Hermann Hauser (1882-1952) is best remembered for the remarkable instruments he built in the Spanish style after 1924. In that year, both Andrés Segovia and Miguel Llobet visited Hauser. Segovia was impressed by the quality of Hauser’s work and wrote his impressions, noting that he “immediately saw the potential of this great artisan if only his mastery might be turned to the construction of the guitar in the Spanish pattern, as immutably fixed by Torres and Ramirez as the violin had been fixed by Stradivarius and Guarnerius” (Segovia in Guitar Review 1954). Segovia encouraged Hauser to build instruments based on his 1912 Manuel Ramirez guitar (built by Santos Hernandez) after he examined and made measurements of this instrument. At this time Hauser also had the opportunity to examine Miguel Llobet’s famous 1859 Torres which would also become a decisive influence on the maturing “Hauser” style.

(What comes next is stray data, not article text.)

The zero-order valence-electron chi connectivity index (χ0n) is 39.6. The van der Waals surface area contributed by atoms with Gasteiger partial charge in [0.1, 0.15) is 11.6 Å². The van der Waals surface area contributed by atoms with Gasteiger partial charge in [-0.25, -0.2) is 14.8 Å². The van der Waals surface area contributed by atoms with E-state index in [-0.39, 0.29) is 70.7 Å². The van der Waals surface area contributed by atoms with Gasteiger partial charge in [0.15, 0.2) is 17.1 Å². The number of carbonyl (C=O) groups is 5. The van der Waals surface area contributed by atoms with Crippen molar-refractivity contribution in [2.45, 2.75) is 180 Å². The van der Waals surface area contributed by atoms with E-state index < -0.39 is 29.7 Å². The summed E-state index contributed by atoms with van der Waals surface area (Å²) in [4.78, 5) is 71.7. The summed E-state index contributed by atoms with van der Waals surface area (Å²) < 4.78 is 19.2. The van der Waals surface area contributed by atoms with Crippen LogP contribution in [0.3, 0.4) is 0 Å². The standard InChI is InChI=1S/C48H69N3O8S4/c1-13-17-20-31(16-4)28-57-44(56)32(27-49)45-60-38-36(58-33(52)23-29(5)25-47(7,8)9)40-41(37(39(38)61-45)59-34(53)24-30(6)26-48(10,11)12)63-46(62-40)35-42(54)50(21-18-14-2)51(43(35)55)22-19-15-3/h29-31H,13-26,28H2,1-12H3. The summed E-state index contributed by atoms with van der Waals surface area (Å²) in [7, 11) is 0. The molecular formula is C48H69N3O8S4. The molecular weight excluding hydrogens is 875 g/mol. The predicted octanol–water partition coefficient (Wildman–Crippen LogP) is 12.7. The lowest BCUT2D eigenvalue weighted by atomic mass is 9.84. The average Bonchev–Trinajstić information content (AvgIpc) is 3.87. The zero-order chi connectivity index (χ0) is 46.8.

This 1935 Hauser I is a ramarkable example of the maturation that Hermann passed through after the visit of Segovia and Llobet and his examining of their guitars. Like the original Torres guitars, this instrument also is built a little smaller and offers nearly everything a player could ask for. A piano-like clarity in all registers, precise balance and a big colour palette with a vast amount of transparent harmonics. Impressive.